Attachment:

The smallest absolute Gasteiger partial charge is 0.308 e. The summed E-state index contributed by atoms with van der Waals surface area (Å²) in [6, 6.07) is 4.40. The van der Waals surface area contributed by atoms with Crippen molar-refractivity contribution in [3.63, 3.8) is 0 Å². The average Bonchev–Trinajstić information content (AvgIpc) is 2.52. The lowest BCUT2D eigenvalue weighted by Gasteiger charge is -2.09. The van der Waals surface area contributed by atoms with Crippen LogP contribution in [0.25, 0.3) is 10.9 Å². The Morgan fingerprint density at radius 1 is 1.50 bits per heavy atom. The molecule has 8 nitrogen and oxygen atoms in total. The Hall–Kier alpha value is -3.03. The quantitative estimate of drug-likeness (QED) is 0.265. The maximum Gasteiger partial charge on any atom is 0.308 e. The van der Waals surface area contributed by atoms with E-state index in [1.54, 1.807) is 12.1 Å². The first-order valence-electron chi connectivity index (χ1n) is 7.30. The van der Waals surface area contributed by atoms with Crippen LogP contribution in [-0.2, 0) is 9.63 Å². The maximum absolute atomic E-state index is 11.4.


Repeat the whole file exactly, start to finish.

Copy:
The smallest absolute Gasteiger partial charge is 0.308 e. The summed E-state index contributed by atoms with van der Waals surface area (Å²) in [6, 6.07) is 4.40. The van der Waals surface area contributed by atoms with Crippen molar-refractivity contribution in [3.63, 3.8) is 0 Å². The average Bonchev–Trinajstić information content (AvgIpc) is 2.52. The lowest BCUT2D eigenvalue weighted by Gasteiger charge is -2.09. The van der Waals surface area contributed by atoms with Crippen LogP contribution in [0.25, 0.3) is 10.9 Å². The Morgan fingerprint density at radius 1 is 1.50 bits per heavy atom. The molecule has 8 nitrogen and oxygen atoms in total. The Hall–Kier alpha value is -3.03. The quantitative estimate of drug-likeness (QED) is 0.265. The maximum Gasteiger partial charge on any atom is 0.308 e. The van der Waals surface area contributed by atoms with E-state index in [1.54, 1.807) is 12.1 Å². The first-order valence-electron chi connectivity index (χ1n) is 7.30. The van der Waals surface area contributed by atoms with Crippen LogP contribution in [-0.2, 0) is 9.63 Å². The maximum absolute atomic E-state index is 11.4.